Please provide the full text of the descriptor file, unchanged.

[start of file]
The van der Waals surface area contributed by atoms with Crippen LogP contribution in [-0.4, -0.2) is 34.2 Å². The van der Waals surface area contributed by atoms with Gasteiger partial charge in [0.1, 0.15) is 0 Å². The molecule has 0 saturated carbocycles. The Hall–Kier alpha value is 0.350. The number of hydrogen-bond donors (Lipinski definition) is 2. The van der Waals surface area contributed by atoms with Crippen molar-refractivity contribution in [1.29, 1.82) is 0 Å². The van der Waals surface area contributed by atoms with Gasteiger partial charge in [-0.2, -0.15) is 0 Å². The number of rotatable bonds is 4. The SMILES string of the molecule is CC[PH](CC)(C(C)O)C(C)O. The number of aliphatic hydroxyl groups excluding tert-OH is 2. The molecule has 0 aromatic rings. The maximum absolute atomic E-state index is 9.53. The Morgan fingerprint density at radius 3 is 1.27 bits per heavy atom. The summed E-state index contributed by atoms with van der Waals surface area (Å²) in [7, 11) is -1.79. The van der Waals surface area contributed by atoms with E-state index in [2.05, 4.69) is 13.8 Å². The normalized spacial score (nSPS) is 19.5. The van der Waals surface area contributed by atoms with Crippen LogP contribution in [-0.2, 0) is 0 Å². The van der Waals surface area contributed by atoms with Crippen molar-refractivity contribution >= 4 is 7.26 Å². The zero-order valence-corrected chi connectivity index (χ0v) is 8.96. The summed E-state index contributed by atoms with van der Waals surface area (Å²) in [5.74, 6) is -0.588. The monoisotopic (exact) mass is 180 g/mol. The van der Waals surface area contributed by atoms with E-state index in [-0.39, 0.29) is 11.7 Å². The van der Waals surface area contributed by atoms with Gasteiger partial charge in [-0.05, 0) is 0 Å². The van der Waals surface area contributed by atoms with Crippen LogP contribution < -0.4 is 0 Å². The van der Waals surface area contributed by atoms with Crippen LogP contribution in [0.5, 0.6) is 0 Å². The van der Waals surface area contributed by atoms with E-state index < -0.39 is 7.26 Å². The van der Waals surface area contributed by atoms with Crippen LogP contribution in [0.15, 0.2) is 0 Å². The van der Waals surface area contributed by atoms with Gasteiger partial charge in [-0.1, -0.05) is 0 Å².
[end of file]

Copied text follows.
The van der Waals surface area contributed by atoms with Crippen LogP contribution in [-0.4, -0.2) is 34.2 Å². The van der Waals surface area contributed by atoms with Gasteiger partial charge in [0.1, 0.15) is 0 Å². The molecule has 0 saturated carbocycles. The Hall–Kier alpha value is 0.350. The number of hydrogen-bond donors (Lipinski definition) is 2. The van der Waals surface area contributed by atoms with Crippen molar-refractivity contribution in [1.29, 1.82) is 0 Å². The van der Waals surface area contributed by atoms with Gasteiger partial charge in [-0.2, -0.15) is 0 Å². The number of rotatable bonds is 4. The SMILES string of the molecule is CC[PH](CC)(C(C)O)C(C)O. The number of aliphatic hydroxyl groups excluding tert-OH is 2. The molecule has 0 aromatic rings. The maximum absolute atomic E-state index is 9.53. The Morgan fingerprint density at radius 3 is 1.27 bits per heavy atom. The summed E-state index contributed by atoms with van der Waals surface area (Å²) in [7, 11) is -1.79. The van der Waals surface area contributed by atoms with E-state index in [2.05, 4.69) is 13.8 Å². The normalized spacial score (nSPS) is 19.5. The van der Waals surface area contributed by atoms with Crippen LogP contribution in [-0.2, 0) is 0 Å². The van der Waals surface area contributed by atoms with Crippen molar-refractivity contribution >= 4 is 7.26 Å². The zero-order valence-corrected chi connectivity index (χ0v) is 8.96. The summed E-state index contributed by atoms with van der Waals surface area (Å²) in [5.74, 6) is -0.588. The monoisotopic (exact) mass is 180 g/mol. The van der Waals surface area contributed by atoms with E-state index in [-0.39, 0.29) is 11.7 Å². The van der Waals surface area contributed by atoms with Gasteiger partial charge in [-0.05, 0) is 0 Å². The van der Waals surface area contributed by atoms with Crippen LogP contribution < -0.4 is 0 Å². The van der Waals surface area contributed by atoms with Crippen LogP contribution in [0.5, 0.6) is 0 Å². The van der Waals surface area contributed by atoms with E-state index < -0.39 is 7.26 Å². The van der Waals surface area contributed by atoms with Crippen LogP contribution in [0.15, 0.2) is 0 Å². The van der Waals surface area contributed by atoms with Gasteiger partial charge in [-0.1, -0.05) is 0 Å².